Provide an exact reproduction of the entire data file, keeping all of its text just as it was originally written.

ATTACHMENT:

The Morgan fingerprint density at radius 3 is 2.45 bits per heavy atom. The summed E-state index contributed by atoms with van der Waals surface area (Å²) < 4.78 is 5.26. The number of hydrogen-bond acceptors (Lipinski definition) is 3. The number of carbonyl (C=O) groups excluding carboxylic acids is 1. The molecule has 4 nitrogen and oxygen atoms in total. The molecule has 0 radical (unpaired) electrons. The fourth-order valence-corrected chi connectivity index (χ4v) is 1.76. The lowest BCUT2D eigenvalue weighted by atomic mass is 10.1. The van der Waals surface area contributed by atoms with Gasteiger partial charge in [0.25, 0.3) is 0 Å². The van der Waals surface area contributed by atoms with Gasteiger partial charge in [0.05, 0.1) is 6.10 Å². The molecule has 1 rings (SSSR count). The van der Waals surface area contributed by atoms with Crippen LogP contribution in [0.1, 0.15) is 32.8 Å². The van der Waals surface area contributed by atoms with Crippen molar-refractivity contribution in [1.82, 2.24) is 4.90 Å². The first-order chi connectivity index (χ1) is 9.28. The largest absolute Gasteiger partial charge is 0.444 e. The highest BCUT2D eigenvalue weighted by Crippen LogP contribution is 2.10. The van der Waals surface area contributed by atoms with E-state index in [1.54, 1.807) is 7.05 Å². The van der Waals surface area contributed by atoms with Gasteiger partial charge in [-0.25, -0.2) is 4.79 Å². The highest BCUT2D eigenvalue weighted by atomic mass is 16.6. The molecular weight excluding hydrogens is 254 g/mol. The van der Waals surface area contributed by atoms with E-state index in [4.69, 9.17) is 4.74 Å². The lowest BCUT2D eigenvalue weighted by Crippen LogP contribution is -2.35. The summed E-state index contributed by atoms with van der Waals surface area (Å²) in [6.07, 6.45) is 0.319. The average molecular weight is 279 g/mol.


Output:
The Morgan fingerprint density at radius 3 is 2.45 bits per heavy atom. The summed E-state index contributed by atoms with van der Waals surface area (Å²) < 4.78 is 5.26. The number of hydrogen-bond acceptors (Lipinski definition) is 3. The number of carbonyl (C=O) groups excluding carboxylic acids is 1. The molecule has 4 nitrogen and oxygen atoms in total. The molecule has 0 radical (unpaired) electrons. The fourth-order valence-corrected chi connectivity index (χ4v) is 1.76. The lowest BCUT2D eigenvalue weighted by atomic mass is 10.1. The van der Waals surface area contributed by atoms with Gasteiger partial charge in [0.25, 0.3) is 0 Å². The van der Waals surface area contributed by atoms with Gasteiger partial charge in [0.05, 0.1) is 6.10 Å². The molecule has 1 rings (SSSR count). The van der Waals surface area contributed by atoms with Crippen LogP contribution in [0.1, 0.15) is 32.8 Å². The van der Waals surface area contributed by atoms with Crippen molar-refractivity contribution in [1.82, 2.24) is 4.90 Å². The first-order chi connectivity index (χ1) is 9.28. The largest absolute Gasteiger partial charge is 0.444 e. The highest BCUT2D eigenvalue weighted by Crippen LogP contribution is 2.10. The van der Waals surface area contributed by atoms with E-state index in [1.54, 1.807) is 7.05 Å². The van der Waals surface area contributed by atoms with Gasteiger partial charge in [-0.25, -0.2) is 4.79 Å². The highest BCUT2D eigenvalue weighted by atomic mass is 16.6. The molecular weight excluding hydrogens is 254 g/mol. The van der Waals surface area contributed by atoms with E-state index in [4.69, 9.17) is 4.74 Å². The lowest BCUT2D eigenvalue weighted by Crippen LogP contribution is -2.35. The summed E-state index contributed by atoms with van der Waals surface area (Å²) in [6.07, 6.45) is 0.319. The average molecular weight is 279 g/mol.